Archives for suffering

Are You Impacted by the #1 Cause of Suffering?

Part 9 in the MindValley Reunion=Mind Blown series, which continues next week

After years of personal development study and practice, I was amazed that I could be made aware of a truth so obvious, and so fundamental, yet never realized its prevalence and the vast impacts that it has on so many lives. It is why Marisa Peer is the most quoted expert in Vishen Lakhiani’s book, Code of the Extraordinary Mind, and among my blogs.

There is a reoccurring automatic thought (some experts call them ANTs – Automatic Negative Thoughts) that many other thoughts can be traced back to. And if you have felt as though you have fallen short of your personal goals, or that your life is not living up to a par you have established, even if by most standards your life is good, this is often the thought responsible for that feeling.

As a world-renowned hypnotherapist who has worked with youth and the destitute as well as the rich, famous, and even royal, Marisa has seen this thought play out in so much needless suffering. This thought causes marriages to fail. It causes emptiness even when resources are full. It causes people to hurt others. It causes suicide. It causes addiction.

This thought is, “I am not good enough.”

Can you see anywhere in your life where this thought, which by now is most likely a belief, impacts your decisions, which impacts your results?

Have you ever shied away from speaking with someone? Have you ever decided a goal was “too big?” Have you pushed love or friendship away because you felt at some point it would go awry?

When you look in the mirror, what is your internal dialogue? When you see someone with an outfit, haircut, or career you admire, does it make you feel good, or worse?

If you are reaching for really big goals, why? Are you doing it for you? Are you hoping that by achieving big goals you will feel like you are doing enough? Are you hoping that it will make someone proud, perhaps someone who never seems fully satisfied with your efforts?

When you do experience success, do you feel ease or do you feel something else – anxiety, pressure, fear?

A couple other common pervasive and limiting beliefs are “It’s not available to me” and “I am different, so I cannot connect.”

Really take a look at this, because converting these thoughts and beliefs into positive supporting thoughts and beliefs will change your life for the better.

Here is a simple pattern that we can observe easily:

A thought, especially one that is reinforced with evidence or one that recurs, becomes a belief. Beliefs drive our decisions, which become our actions or inactions. These actions or inactions become our results.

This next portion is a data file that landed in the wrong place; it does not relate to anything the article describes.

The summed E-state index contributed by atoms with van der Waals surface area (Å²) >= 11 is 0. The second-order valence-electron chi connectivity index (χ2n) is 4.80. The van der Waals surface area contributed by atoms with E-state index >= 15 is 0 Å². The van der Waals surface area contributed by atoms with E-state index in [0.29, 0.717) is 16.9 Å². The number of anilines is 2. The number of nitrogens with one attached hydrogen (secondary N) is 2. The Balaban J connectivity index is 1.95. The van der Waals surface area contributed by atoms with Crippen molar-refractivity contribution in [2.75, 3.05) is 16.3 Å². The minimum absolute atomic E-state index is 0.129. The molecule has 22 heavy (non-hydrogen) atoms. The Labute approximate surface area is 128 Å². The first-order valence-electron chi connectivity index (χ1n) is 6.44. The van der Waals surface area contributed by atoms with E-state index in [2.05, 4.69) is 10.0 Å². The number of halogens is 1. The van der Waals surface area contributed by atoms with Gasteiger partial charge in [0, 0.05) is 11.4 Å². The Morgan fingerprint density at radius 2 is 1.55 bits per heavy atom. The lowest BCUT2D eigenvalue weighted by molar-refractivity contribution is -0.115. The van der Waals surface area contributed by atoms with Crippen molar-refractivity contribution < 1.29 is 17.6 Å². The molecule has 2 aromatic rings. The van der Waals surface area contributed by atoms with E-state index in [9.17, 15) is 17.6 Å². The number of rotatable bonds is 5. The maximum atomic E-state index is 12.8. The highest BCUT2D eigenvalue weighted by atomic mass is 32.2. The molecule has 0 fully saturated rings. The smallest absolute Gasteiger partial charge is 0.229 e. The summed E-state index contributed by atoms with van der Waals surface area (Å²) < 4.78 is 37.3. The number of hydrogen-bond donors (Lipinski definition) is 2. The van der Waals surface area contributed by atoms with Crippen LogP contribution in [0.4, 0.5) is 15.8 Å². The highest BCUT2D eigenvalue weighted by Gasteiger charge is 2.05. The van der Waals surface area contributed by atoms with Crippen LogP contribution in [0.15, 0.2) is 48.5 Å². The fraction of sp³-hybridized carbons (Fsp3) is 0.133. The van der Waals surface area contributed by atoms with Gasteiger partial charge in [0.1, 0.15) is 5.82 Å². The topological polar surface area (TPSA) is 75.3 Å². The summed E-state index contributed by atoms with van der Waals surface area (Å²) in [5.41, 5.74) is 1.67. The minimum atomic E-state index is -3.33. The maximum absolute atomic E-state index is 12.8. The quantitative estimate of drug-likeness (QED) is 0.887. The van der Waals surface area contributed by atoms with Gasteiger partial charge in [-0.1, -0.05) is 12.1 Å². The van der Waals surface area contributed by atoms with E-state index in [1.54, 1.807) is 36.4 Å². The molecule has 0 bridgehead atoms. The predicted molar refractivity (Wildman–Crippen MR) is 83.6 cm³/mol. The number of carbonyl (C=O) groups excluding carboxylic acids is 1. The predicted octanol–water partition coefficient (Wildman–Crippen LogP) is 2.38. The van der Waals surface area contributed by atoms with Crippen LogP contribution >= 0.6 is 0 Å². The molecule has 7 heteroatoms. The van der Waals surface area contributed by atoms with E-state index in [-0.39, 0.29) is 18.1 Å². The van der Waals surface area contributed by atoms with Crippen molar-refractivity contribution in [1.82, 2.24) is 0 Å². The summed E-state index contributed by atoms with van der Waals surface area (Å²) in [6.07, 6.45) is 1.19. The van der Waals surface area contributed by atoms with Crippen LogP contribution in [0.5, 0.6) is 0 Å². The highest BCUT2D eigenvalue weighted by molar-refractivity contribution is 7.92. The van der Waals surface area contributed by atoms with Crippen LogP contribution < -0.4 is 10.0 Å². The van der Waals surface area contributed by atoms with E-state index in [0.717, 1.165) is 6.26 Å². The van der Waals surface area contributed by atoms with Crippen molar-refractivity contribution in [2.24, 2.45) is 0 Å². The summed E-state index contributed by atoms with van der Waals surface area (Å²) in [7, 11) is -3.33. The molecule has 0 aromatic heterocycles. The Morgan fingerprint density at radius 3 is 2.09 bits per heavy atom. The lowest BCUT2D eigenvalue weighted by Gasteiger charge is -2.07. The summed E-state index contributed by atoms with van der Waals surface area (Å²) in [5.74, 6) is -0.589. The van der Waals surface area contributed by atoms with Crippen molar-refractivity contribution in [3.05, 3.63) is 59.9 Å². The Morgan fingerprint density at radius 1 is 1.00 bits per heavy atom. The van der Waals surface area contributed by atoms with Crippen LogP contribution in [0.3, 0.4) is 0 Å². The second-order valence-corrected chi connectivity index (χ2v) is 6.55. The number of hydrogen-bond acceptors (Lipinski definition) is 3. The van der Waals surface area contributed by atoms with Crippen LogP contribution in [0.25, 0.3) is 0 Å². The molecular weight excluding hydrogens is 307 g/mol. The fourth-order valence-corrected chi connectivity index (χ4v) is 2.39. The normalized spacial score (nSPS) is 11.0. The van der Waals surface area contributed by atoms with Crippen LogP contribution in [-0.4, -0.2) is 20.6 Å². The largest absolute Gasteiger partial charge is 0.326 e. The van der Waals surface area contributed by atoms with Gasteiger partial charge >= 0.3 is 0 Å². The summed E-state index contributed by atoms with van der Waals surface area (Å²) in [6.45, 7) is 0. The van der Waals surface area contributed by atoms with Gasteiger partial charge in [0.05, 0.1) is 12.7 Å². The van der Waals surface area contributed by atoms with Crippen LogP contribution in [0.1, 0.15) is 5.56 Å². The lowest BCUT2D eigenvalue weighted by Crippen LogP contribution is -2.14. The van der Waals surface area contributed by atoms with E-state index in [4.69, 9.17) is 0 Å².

Neuroscience has helped us understand better how our brain operates, and how neural pathways are formed that make certain things automatic, and they become habits. Habits are behaviors that we don’t think much about – we just do them. This is supposed to be helpful to our survival, except that this is how bad habits are formed.

Chances are that if you have identified this thought at work in your life, it has been at work for a very long time – since you were a child.

The traditional treatment for this is therapy. Marisa points out, however, that it is still highly inefficient and based on the fact that some people spend years in therapy without vast transformation in their lives.

Newer discoveries in neuroscience have found that we are more capable of changing our brains than once believed, and that it doesn’t have to take years to do it, and to see results from it. Hypnosis has been scientifically proven to be effective in accelerated, even instant, resolution of bad habits.

Marisa has been working with some of the top neuroscientists to develop a program called Rapid Transformational Therapy, and at the MindValley Reunion in San Diego in August, she brought us through 4 of the 7 modules of this program, which is based on practical neuroscience and teaches you to be your OWN healer.

If you have ever tried to change before, you know how hard it is, and this is also thanks to our brain and its tendency to want to protect us. When anomalies in patterns or our environment occur, our brain naturally fires synapses and releases hormones that we experience as unease or even anxiety – our heart rate increases, our breathing gets short, our muscles tense up, our palms may sweat. This can feel uncomfortable, and depending on the level, can even feel painful. If we do nothing to intervene with these responses, we will naturally be inclined to avoid things that create these responses. We may even use our logical brains to validate our need to avoid them.

By becoming mindful, we can choose to be more conscious than subconscious about our reaction. We can ask questions that our mind will naturally answer, such as, “Is my life being threatened?” We can also manipulate our physical response by choosing a slower breath and relaxing our muscles. If we can make this a practice, we can create new responses to change, and even associate positive change with good feelings, and release dopamine instead of cortisol, which will make us crave change and the good feelings we have started to generate. The thing is, this practice still takes significant time.

What Marisa has done is leveraged what we understand now about the brain to build neural pathways in ONE short session.